Fig. 2.
NGF content in the urinary bladders of WT and NGF-OE transgenic mice. NGF content in whole urinary bladder was determined in WT and transgenic mice (F0 line 23) of different postnatal (P) ages, including P7-P10, 5–6 wk and 12–16 wk. Urinary ...

We further evaluated NGF expression in the urinary bladder by immunolocalization to determine whether ectopic NGF was present in the UPII-expressing urothelial cells of NGF-OE transgenic mice. In the WT mice, NGF immunoreactivity was detected at low to moderate levels in the basal and intermediate cell layers of the urothelium but was undetectable in the apical urothelial umbrella cells (Fig. 3, A, C, E). In contrast, NGF immunoreactivity was present and appeared to be increased in all cell layers of the urothelium in the NGF-OE transgenic mice (Fig. 3B), including a subpopulation of intermediate-to-apical urothelial cells (Fig. 3, B, D, F, see arrows), where it was colocalized with UPII (Fig. 3, D and F). UPII immunostaining was most prominent in the apical cell layer of the bladder urothelium in both WT (Fig. 3, C and E) and transgenic (Fig. 3, D and F) mice, but it was also present in all suprabasal cell layers of the urothelium consistent with its known pattern of expression in the mouse (58, 73). Although we could detect NGF immunoreactivity in apical urothelial cells of transgenic mice at postnatal day 7 (Fig. 3), we were unable to detect ectopic NGF immunoreactivity in these cells in 8- to 10 wk-old transgenic mice (data not shown). The reasons for this discrepancy are unclear but could be due to limitations in the sensitivity of NGF immunolocalization in these tissues or to rapid uptake and retrograde transport of secreted NGF by suburothelial sensory afferents. It is also possible that, unlike uroplakin II proteins, which are stable after they are assembled in the umbrella cells, NGF may be less stable in the mature and highly specialized urothelial umbrella cells.

Fig. 3.
Colocalization of NGF and UPII in the urinary bladders of NGF-OE transgenic mice. Representative immunofluorescence labeling of NGF (green) (A, B) and representative coimmunofluorescence labeling of NGF (green) and UPII (red) in paraffin-embedded cross ...

Pathophysiological changes in the urinary bladders of NGF-OE transgenic mice.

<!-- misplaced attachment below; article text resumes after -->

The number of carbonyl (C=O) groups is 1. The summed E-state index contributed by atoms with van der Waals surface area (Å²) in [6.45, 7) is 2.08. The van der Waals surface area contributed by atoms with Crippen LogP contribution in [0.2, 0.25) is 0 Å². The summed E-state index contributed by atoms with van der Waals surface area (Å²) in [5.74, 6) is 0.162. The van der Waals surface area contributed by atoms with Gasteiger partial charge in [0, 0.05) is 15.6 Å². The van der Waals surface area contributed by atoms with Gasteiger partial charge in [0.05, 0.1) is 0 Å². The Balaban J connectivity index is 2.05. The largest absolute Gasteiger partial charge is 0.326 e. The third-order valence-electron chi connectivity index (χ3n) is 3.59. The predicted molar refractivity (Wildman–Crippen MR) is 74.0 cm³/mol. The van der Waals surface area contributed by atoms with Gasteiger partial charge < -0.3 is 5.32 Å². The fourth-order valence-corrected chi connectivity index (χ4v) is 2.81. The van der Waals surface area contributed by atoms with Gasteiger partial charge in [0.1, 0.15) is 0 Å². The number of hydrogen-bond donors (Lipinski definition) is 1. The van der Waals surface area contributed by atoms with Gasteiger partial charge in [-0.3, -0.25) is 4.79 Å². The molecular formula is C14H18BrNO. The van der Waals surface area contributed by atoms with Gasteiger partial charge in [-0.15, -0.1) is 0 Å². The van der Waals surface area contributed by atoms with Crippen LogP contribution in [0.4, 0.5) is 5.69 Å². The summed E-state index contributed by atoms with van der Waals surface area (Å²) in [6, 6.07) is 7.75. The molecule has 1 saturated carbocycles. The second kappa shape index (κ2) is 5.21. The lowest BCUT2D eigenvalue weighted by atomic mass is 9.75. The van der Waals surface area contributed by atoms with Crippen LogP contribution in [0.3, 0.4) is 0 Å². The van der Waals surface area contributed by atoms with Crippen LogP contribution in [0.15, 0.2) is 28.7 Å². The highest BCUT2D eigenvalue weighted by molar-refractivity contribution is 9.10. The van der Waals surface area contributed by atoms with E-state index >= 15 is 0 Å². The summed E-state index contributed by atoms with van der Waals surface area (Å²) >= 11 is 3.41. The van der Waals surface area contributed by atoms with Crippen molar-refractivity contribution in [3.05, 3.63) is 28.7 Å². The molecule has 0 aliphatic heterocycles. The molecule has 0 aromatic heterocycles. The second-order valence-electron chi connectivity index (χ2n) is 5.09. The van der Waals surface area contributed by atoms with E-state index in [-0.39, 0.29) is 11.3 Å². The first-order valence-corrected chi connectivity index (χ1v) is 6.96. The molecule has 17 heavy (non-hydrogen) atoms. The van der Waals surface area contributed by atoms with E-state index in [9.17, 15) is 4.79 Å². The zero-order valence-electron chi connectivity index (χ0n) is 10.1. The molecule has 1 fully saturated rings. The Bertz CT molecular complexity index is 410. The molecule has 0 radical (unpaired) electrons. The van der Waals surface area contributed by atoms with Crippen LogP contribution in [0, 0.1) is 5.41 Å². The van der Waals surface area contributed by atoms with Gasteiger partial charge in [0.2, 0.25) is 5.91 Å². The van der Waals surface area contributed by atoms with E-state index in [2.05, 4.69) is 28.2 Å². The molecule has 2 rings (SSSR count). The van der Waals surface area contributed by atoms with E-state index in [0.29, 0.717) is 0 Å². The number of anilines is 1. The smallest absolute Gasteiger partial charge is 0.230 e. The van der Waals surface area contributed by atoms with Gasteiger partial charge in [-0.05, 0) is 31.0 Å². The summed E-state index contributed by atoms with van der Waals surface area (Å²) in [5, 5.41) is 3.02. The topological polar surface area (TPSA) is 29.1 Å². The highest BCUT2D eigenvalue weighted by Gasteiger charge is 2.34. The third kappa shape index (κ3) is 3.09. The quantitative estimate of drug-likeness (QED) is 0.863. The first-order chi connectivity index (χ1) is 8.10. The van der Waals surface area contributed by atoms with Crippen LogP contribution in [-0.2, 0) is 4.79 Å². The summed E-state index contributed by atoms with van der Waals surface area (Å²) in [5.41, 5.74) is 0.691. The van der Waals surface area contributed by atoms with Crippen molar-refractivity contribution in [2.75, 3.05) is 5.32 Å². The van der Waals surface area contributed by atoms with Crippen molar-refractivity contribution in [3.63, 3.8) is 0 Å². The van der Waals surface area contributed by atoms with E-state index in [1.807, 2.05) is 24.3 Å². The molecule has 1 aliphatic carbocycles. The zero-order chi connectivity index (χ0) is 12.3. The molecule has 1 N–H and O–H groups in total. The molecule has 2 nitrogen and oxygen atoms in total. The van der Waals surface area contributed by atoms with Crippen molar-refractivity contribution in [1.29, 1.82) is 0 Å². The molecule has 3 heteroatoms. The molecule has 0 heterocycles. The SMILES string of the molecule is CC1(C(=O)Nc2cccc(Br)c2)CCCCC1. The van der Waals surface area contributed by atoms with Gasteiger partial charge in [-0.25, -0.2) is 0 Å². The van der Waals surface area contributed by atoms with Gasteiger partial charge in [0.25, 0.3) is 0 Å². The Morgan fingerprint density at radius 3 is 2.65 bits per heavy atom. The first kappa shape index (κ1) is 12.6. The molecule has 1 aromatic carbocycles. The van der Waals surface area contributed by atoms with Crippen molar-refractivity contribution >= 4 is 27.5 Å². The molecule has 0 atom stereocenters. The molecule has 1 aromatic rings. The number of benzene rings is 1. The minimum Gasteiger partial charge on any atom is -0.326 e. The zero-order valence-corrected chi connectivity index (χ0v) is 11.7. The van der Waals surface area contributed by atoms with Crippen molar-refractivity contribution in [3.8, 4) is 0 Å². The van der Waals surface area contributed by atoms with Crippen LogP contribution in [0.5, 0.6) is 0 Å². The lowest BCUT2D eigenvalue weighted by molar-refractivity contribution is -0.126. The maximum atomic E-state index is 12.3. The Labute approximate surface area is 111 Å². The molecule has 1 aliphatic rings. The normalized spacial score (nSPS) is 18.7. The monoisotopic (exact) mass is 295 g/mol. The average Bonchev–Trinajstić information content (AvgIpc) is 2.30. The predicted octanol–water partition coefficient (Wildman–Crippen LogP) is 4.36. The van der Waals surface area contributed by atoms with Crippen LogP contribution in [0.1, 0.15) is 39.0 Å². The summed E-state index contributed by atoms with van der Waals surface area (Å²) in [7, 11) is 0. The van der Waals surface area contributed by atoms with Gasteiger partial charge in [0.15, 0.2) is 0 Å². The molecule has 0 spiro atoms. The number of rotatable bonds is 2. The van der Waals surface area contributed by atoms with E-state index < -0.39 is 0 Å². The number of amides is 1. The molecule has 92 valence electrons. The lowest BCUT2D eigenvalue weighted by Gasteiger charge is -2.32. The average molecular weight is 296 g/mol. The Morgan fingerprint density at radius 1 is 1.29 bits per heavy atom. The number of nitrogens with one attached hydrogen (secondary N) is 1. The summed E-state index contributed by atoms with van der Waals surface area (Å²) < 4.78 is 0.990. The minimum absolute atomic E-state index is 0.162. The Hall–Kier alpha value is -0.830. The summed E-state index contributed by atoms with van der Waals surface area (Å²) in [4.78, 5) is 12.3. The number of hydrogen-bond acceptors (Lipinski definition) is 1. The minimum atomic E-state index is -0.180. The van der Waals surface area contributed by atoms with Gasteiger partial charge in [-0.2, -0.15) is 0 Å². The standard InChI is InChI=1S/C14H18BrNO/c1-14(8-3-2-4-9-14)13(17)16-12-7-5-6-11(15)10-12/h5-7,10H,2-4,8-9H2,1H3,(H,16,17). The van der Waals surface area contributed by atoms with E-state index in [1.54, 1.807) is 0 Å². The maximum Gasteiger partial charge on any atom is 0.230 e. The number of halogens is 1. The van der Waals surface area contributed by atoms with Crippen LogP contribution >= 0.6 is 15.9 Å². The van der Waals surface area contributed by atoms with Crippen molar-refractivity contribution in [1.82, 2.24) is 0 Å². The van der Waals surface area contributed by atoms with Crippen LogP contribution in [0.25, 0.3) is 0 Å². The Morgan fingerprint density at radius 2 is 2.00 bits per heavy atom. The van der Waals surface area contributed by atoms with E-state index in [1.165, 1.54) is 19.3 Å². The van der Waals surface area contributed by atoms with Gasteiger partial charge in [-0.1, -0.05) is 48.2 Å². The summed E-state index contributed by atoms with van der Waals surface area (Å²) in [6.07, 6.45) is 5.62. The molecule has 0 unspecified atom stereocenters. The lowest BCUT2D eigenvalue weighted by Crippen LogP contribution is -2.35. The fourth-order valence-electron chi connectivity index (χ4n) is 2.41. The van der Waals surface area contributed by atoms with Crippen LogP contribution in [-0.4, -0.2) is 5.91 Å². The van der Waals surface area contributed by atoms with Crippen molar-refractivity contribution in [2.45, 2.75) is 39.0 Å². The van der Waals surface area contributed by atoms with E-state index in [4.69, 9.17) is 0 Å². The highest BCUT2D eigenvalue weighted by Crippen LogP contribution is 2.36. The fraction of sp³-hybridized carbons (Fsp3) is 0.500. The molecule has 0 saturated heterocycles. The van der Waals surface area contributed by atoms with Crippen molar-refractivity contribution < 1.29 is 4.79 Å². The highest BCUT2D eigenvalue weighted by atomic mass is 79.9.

NGF-OE transgenic mice from F0 lines 23 and 6 developed normally with no adverse clinical signs or altered behaviors once the breeding colonies were stabilized after ~1 year (see below). Blood chemistry and hematology profiles were also similar between 8- and 10-wk-old WT and transgenic mice. However, a consistent finding in male and female NGF-OE mice of both transgenic F0 lines was urinary bladder enlargement (Fig. 4, B and D), resulting in a significant increase in urinary bladder weight and a 2- to 3-fold increase in bladder-to-body weight ratios compared with WT mice (Table 1). Total milligrams of bladder protein was also significantly increased in transgenic compared with WT mice, ranging from a 1.9-fold increase at age P7-P10 (means ± SE: 2,427.4 ± 120 vs. 1,312.4 ± 95 for transgenic and WT mice, respectively; n = 5–8, P ≤ 0.001) to a 1.5-fold increase at 12–16 wk of age (means ± SE: 3,715.2 ± 185 vs. 2,543 ± 175 for transgenic and WT mice, respectively; n = 5–8, P ≤ 0.001). H&E- (data not shown) and Masson Trichrome-stained (Fig. 4, A–D) tissues indicated that this urinary bladder enlargement was due to transmural nerve fiber hyperplasia/expansion, particularly in the suburothelial mucosa (Fig. 4B, arrows), although enlarged nerve bundles were also present within the detrusor smooth muscle tissue and on the serosal surface of the urinary bladder. There was no evidence of urothelial hyperplasia in the bladders of transgenic mice despite the expression of NGF by urothelial cells. In addition, although marked nerve fiber hyperplasia was present in the bladder, other lower urinary tract tissues lined by UPII-expressing urothelium, such as the ureters and renal pelvis were morphologically normal (data not shown).